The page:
Read Lamentations Three 

Verses 19 and 20 reflect the negative memories of the Man of Suffering. Today, we will continue to look at the theme of memories in this passage, thought they take a sharp and deliberate turn.

Read Lamentations 3:19-24. What are the positive things the Man remembers? List several.

Who does he believe God to be, as revealed in these verses? List an attribute (or character trait) of God’s that you derive from each of the following phrases:

The steadfast love of the Lord never ceases:

His mercies never come to an ed:

Great is Your faithfulness:

The Lord is my portion:

What is the difference in tone between “remember” in verse 19 and “this I call to mind” in verse 21? 

Where the dark memories of the first verses seem to come to the man without bidding, this remembering is willful and intentional. Though he lies on his bed with the horror of his past and present suffering dancing unrelentingly in his mind, he sharply turns his mind to the things of God. 

The phrase “this I call to mind” is vital for our understanding of what is happening in this passage. If time and space permitted, we would do an entire week on a word study working through this phrase! The meaning of this phrase in Hebrew is rich and poignant. Let me do my best to distill my study in a few, concise sentences. 

A literal translation of the phrase, “this I call to mind,” is “This I cause to return to my heart.” In Hebrew, the heart is not considered the source of all emotion, as it is in our culture. We say we “hold people in our hearts” to speak to our affections and loves, but that is not how the cultural Hebrew would have used the word. Instead, the heart was understood to be the home of the mind and the will. The Man of Suffering is not just feeling his way toward affection for God in these verses, but he is intentionally invoking his mind and will. He is insisting that the truth of who God is returns to his consciousness. He is inwardly insisting that these memories of God’s goodness return to his heart. Commentator Christopher Wright says that the Man, “knows that he knows, and he knows that he needs to get it back into his thinking right now” (Wright, Lamentations p. 111).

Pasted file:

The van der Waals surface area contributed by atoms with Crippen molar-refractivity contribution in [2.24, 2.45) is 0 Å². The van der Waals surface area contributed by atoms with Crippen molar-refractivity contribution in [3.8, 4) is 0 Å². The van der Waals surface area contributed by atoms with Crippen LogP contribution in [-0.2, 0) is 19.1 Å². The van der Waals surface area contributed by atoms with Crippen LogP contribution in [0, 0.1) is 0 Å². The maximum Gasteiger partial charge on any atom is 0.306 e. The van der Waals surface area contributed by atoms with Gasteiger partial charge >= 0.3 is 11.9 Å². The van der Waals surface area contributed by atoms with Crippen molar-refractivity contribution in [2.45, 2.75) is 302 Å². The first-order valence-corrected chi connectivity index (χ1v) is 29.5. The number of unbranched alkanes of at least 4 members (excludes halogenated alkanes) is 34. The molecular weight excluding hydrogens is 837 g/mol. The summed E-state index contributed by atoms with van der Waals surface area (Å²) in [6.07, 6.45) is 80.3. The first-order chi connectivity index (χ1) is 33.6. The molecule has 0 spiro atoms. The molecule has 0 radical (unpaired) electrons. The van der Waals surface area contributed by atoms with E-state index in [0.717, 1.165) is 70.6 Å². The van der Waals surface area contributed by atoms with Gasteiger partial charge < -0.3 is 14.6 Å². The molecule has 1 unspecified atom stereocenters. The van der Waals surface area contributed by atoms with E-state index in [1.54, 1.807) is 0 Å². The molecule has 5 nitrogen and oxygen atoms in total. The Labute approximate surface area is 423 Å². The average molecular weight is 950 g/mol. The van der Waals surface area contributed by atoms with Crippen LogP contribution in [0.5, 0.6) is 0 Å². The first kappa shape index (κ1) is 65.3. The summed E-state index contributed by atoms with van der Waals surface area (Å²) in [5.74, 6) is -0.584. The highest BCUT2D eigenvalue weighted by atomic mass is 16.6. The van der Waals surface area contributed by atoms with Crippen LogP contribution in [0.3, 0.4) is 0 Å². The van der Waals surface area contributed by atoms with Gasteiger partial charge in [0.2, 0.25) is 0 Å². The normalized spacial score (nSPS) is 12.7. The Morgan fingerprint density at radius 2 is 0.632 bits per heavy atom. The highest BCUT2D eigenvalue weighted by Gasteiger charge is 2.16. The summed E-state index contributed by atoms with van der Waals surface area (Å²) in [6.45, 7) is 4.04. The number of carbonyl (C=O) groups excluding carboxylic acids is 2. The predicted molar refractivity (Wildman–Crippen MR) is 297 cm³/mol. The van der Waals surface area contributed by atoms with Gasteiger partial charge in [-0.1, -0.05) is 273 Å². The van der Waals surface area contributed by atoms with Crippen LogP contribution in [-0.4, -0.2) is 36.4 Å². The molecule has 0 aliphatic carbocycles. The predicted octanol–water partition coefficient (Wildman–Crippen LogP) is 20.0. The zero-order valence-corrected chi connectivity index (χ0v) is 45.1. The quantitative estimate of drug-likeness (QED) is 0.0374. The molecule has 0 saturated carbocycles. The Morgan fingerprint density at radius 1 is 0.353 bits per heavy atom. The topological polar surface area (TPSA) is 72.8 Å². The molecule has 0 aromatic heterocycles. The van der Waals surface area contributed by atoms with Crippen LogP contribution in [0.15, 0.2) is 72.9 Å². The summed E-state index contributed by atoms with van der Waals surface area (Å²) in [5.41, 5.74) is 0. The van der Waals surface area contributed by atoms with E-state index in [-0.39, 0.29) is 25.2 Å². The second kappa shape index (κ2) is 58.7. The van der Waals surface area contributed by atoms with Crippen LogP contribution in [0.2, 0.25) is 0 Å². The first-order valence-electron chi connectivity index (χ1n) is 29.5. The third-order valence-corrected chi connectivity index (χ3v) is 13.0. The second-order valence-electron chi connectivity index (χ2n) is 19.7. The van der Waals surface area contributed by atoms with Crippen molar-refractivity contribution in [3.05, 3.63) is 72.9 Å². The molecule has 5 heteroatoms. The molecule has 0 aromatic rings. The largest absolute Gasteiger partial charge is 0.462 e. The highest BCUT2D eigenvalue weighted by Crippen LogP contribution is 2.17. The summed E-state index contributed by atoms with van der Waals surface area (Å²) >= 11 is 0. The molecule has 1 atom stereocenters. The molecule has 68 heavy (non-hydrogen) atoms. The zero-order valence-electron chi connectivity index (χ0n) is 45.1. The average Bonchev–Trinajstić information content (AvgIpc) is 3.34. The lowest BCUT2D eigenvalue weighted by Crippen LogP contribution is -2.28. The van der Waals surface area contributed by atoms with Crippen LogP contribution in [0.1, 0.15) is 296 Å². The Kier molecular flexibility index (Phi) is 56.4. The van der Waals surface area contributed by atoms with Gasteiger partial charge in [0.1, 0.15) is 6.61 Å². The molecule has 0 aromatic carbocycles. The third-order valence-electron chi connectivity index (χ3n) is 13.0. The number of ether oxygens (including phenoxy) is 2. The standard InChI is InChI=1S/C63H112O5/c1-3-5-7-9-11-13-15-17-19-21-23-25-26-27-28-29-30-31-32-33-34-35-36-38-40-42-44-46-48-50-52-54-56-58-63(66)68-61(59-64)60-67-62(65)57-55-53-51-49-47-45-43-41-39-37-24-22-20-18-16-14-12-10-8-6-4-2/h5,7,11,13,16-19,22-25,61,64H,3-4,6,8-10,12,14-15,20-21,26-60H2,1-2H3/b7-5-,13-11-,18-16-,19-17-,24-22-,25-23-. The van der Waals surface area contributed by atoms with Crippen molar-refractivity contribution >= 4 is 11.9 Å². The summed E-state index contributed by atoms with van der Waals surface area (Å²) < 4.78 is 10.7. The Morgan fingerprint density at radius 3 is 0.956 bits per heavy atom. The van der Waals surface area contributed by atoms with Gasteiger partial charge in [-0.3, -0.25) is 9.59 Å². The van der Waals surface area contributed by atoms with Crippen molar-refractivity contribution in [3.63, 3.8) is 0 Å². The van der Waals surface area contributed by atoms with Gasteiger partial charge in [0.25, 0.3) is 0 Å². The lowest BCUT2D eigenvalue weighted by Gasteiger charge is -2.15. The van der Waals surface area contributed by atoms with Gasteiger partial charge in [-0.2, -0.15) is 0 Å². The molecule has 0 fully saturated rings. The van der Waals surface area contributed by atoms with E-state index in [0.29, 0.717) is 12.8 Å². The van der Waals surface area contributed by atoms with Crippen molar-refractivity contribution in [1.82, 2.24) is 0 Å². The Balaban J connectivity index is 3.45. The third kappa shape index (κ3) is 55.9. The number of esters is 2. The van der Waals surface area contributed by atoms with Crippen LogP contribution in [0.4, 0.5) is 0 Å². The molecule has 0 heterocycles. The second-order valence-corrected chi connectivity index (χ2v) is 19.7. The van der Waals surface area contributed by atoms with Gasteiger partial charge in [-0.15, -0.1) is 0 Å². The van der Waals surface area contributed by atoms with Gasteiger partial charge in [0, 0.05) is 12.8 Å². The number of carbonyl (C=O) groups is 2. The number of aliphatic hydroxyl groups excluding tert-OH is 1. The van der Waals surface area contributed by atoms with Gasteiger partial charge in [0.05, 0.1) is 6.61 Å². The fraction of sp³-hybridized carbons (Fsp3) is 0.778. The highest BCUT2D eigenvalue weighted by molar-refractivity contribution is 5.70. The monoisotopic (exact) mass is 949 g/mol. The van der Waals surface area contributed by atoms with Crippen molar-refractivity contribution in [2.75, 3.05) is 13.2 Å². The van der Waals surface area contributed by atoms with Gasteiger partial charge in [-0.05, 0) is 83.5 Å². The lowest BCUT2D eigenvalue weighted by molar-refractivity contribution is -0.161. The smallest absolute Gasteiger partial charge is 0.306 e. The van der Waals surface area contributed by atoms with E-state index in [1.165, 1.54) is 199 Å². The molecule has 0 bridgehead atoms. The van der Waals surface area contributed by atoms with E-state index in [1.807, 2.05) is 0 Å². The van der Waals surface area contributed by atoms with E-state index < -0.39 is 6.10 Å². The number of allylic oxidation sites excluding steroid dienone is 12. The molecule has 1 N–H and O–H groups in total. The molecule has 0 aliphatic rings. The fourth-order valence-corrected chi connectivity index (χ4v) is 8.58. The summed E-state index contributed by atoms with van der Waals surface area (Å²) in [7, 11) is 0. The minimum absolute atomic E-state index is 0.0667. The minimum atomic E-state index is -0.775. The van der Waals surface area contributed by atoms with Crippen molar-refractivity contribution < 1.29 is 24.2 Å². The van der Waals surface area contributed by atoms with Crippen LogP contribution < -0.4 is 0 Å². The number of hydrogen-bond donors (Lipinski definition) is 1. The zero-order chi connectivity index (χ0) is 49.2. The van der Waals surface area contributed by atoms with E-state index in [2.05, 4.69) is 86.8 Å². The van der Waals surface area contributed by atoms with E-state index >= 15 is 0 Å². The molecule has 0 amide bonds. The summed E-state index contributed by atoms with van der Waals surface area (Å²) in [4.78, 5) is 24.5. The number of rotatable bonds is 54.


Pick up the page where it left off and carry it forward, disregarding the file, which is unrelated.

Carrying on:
How does this change your reading of these verses? 

There is a substantial contrast between the thought the man naturally holds in his mind and the ones he is intentionally seeking out. Our natural, human thoughts are often negative. Our “default setting” is not one of thinking on the Lord and His truths, but one focused on ourselves, our suffering, and the brokenness of this world. And this is not all bad – we would have no book of Lamentations to study if the poet was not willing to remember the suffering of his people! But one of the marks of the life of faith is intentionally calling to mind the truth that we know, insisting that we embrace and believe it and KNOW it, and letting our hope arise from that fertile soil.

How is God calling you in your current situation to call to mind the truth of who He is?

Look back at the attributes of God you listed above. Which of these do you know you know, but need to embrace deliberately in faith?


Spend some time talking to God about who He is. Praise Him. Thank Him. Ask Him to embed these truths in your mind and to help you willfully call them to mind as needed. 

Author: amygannett

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  • It’s so much easier in our pride to remember God’s mercies to us, but He has no end to His mercies given to others also, even those who have hurt us. When those people are Christ-followers also, it is especially hurtful, and hard to embrace God giving them mercy when we’d rather He bring forth His judgment. He doesn’t condone the behavior, but He forgives and teaches, even as He forgives and teaches us in our sin.